having regard to the Rome Statute of the International Criminal Court;


  having regard to the 1951 UN Convention on the Status of Refugees and the 1967 Protocol thereto;


  having regard to the 1954 Convention Relating to the Status of Stateless Persons and the 1961 Convention on the Reduction of Statelessness;


  having regard to the Final Report of the Advisory Commission on Rakhine State;


  having regard to the European Parliament report on Statelessness in South and South East Asia of 13 June 2017;


  having regard to the Memorandum of Understanding between Myanmar and Bangladesh on the repatriation of Rohingya people signed on 23 November 2017;


  having regard to the Joint Response Plan (JRP) for the Rohingya humanitarian crisis issued in March 2018 by the United Nations and partner organisations;


  having regard to Rule 144 of its Rules of Procedure;



  1. whereas Rakhine State in Myanmar has been home to close to 1,3 million Rohingya, a predominantly Muslim minority group facing repression and continued serious human rights violations, including threats to life and security, denial of the rights to health and education, forced labour, sexual violence and limitation of their political rights; whereas the Rohingya are considered one of the largest stateless groups; whereas institutional discrimination against the Rohingya still continues today; whereas the crisis has exacerbated the already dire humanitarian situation in a region which is already considered one of the poorest in the world;


  1. whereas since August 2017 more than 900 000 Rohingya, 534 000 of them children, have fled the violence against them and have sought refuge in Bangladesh while fearing for their lives; whereas there is very limited access to healthcare in the refugee camps in Bangladesh;


  1. whereas Rohingya children have experienced or witnessed traumatic events, including in many cases the loss of one or both parents, separation from their families, physical abuse, psychological distress, malnutrition, illness, sexual exploitation and witnessing crimes against humanity in Rakhine State, including the systematic burning of homes, physical attacks and rape perpetrated against Rohingya;


  1. whereas those living in refugee camps in Bangladesh face a communications blackout after the government ordered a ban on mobile phone services and sim cards in September 2019;


  1. whereas on 22 August 2019, alleged Rohingya refugees killed Omar Faruk, a local leader of the ruling Awami League's youth wing in Teknaf; whereas law enforcement officers then killed four Rohingya refugees who they said were involved in the murder; whereas in recent months, more than 40 Rohingya have been killed, amid concerns that some refugees are involved in smuggling illegal drugs to Myanmar;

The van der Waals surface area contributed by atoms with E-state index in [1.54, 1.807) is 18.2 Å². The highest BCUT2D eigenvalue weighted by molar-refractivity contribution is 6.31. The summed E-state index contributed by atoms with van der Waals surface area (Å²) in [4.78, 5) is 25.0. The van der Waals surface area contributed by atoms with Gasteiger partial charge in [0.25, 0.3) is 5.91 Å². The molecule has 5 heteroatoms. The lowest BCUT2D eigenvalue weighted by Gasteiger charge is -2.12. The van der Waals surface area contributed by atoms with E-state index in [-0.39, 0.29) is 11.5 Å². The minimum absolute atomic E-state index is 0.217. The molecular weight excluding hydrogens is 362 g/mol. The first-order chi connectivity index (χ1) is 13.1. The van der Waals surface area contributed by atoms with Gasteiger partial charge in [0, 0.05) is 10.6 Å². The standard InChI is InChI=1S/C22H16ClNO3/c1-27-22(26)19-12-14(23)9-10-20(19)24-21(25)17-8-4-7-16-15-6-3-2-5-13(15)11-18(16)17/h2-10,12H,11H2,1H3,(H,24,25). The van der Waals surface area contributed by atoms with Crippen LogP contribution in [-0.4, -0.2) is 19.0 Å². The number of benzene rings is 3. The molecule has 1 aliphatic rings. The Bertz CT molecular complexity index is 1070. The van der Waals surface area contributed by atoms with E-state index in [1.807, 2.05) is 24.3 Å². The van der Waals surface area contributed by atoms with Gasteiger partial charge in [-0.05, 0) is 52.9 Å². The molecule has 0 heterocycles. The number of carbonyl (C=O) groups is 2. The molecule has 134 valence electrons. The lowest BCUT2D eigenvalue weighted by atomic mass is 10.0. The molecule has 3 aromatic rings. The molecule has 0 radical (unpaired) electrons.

1. whereas in August 2019 a second attempt to start repatriating Rohingya refugees failed, after none of the 3,450 people approved by Myanmar to return agreed to do so because the refugees believe that the current conditions in Myanmar make their return unsafe;


  1. whereas reportedly entire Muslim Rohingya villages in Myanmar have been demolished and replaced by police barracks, government buildings and refugee relocation camps;


  1. whereas the absence of any realistic prospect of safe and voluntary return and the lack of political progress in resolving the crisis in Myanmar suggest that this situation will not be resolved in the short term and therefore requires a sustainable approach;


  1. whereas the ongoing fighting between the Myanmar military and the Arakan Army has displaced more than 46,000 people in Rakhine and southern Chin States; whereas UN human rights experts have expressed grave concerns about the use of incommunicado detention by the military in Myanmar, along with allegations of torture and ill-treatment and deaths in custody since the outbreak of armed conflict in December 2018 in northern Rakhine and Chin; whereas there is an ongoing disruption of internet services imposed on four townships in Rakhine and Chin States, making it increasingly difficult to document and verify new abuses and monitor the situation of Rohingya who remain in Rakhine State;


  1. whereas reports and updates from OHCHR, the UN Special Rapporteur all point to a pattern of gross human rights violations which suggest a widespread and systematic attack against the Rohingya community by the Myanmar military and security forces, possibly amounting to crimes against humanity and in the case of the ongoing fighting against the Arakan Army to war crimes;


  1. whereas the Rome Statute of the International Criminal Court (ICC) affirms that the most serious crimes of concern to the international community as a whole, in particular genocide, crimes against humanity and war crimes, must not go unpunished; whereas in April 2018 the ICC prosecutor asked the court to rule on whether the ICC can exercise jurisdiction over the alleged deportations of Rohingya from Myanmar to Bangladesh; whereas a ruling affirming the ICC's jurisdiction was delivered on 6 September 2018;


  1. whereas Myanmar has so far refused to allow a fact-finding mission of the UN Human Rights Council to enter the country, and has barred the UN Special Rapporteur on the human rights situation in Myanmar, rejecting nearly all allegations of atrocities committed by its security forces in Rakhine;